Supporting writers one interview at a time

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Sayword B. Eller is a novelist, short story writer, and podcaster living in central North Carolina. She is a member of the Women’s Fiction Writers Association and Author’s Guild, and is the leader of Randolph Writers in North Carolina. Never shy when it comes to discussing writing, Sayword hosts a weekly podcast, About This Writing Thing, where she discusses her journey toward traditional publication, what’s going on in the writing industry, and even other people’s books. She is currently hard at work revising what she hopes will be her debut novel.

Thank you to Sayword for sharing her thoughts on writing! …


Supporting writers one interview at a time

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Courtney Maguire is a University of Texas graduate from Corpus Christi, Texas. Drawn to Austin by a voracious appetite for music, she spent most of her young adult life in dark, divey venues nursing a love for the sublimely weird. A self-proclaimed fangirl with a press pass, she combined her love of music and writing as the primary contributor for Japanese music and culture blog, Project: Lixx, interviewing Japanese rock and roll icons and providing live event coverage for appearances across the country. …


Supporting writers one interview at a time

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Meet Stuart McDonald:

I’m originally from the Lake District, where my family still live. Studied Graphic Design at Harrogate Art College and Middlesex University in London. My first job took me to Trowbridge, Wiltshire where I was tasked with re-designing the local paper from a tired old broadsheet to the more modern looking tabloid it is today. I’ve been here ever since and have worked for several different companies and also freelance over the years.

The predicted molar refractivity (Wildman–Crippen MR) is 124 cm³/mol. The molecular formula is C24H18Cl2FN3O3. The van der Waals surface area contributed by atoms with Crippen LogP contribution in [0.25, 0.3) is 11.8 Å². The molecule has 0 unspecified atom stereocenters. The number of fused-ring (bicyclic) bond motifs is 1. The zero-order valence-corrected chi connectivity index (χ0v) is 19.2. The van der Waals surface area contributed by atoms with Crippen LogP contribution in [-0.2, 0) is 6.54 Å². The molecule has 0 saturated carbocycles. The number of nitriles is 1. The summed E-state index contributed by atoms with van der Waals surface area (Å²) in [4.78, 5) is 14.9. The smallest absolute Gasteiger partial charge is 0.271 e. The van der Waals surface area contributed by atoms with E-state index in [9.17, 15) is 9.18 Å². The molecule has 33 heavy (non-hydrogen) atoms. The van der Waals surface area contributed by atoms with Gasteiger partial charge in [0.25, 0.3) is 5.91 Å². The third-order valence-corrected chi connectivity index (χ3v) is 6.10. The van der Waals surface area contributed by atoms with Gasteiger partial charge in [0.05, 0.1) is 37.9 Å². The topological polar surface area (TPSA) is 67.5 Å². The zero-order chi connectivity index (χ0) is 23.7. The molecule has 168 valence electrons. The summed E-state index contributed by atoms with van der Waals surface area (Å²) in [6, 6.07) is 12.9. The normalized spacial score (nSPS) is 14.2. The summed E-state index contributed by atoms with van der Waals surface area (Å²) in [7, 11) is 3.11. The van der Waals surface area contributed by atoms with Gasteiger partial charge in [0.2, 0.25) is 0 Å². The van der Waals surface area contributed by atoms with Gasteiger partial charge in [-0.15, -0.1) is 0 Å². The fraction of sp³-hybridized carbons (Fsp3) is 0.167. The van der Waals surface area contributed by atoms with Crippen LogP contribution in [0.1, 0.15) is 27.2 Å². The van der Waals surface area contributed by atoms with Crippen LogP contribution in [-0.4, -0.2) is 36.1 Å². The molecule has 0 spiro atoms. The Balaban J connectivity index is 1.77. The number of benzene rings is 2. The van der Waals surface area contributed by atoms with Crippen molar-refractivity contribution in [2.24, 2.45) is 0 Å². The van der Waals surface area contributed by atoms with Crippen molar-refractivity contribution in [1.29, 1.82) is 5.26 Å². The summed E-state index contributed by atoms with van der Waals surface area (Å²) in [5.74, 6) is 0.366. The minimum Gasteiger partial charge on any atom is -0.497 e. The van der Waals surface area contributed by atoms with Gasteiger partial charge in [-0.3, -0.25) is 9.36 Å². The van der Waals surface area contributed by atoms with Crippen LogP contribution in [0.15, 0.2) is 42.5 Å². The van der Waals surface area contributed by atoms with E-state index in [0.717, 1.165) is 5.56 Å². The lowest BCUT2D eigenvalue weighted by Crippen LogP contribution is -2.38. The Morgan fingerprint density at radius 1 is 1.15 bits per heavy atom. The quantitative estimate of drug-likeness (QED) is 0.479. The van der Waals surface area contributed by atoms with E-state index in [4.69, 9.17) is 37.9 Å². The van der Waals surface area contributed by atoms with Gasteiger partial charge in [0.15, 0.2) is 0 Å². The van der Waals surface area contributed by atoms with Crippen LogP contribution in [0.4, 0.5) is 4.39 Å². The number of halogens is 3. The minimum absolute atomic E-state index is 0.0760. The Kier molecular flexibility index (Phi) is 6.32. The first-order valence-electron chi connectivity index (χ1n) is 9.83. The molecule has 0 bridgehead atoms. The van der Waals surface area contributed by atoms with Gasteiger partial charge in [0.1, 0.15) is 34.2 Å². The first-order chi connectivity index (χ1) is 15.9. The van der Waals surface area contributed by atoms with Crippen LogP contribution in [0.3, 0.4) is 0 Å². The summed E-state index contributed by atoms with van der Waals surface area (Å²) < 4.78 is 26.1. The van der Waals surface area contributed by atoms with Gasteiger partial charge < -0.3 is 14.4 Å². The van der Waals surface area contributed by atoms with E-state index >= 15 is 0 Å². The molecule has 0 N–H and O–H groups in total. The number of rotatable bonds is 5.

After receiving several poems from me, my girlfriend told me “You need to do something with that talent”. I also have a creative and talented daughter Isla, who inspired me to start writing children’s stories. …


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Photo by Kristopher Roller on Unsplash

Coping with isolation by any means possible

I’ve lost track of what week of quarantine we’re in, but I do know that I haven’t written at all during this isolation period — until now. At first I worried about my lack of productivity. Then I got frustrated by seeing so many articles about the pandemic. Like many others, I started cycling through all the stages of grief. I’m still in that process.

Some things have helped, however. Slowly, I think that many of us are learning ways to cope and adjust. These methods range from the extremely creative to quiet meditation.

Little things make a big difference in the gaps of the day, those times when I might have talked to a friend or met someone for coffee when I might have lingered in the grocery store aisles or gone to the gym. Granted, I do not have infinite free time right now; I am teaching (online, of course) and homeschooling while my husband works at the hospital. …


The challenges and impossibilities of educating during isolation

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Photo by Annie Spratt on Unsplash

I have taught online for over ten years, previously serving as an online Course Lead for my department, which involves designing and maintaining an online course for other instructors to use. I also currently serve as one of my college’s Instructional Technology Coaches. As an IT coach, I help other instructors all over the college make sure their online courses are set up best to serve students. We are looking for consistency across the whole college, but also looking for opportunities for student engagement and interaction. Does the class meet accessibility standards? Do the links still work?

This is all to say that I was not nervous about teaching online or converting face-to-face classes to online. It would be a tedious job, but I understood how it could work. Even so, I panicked as soon as I heard my seven-year-old son would be home with me while I taught. …


Supporting writers one author at a time

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Beth Overmyer is the author of several works of genre fiction, the middle grade novella In a Pickle being among them. Fueled by tea, loved by cats everywhere, she balances her home life with writing novels and leading a creative writing group at her local library.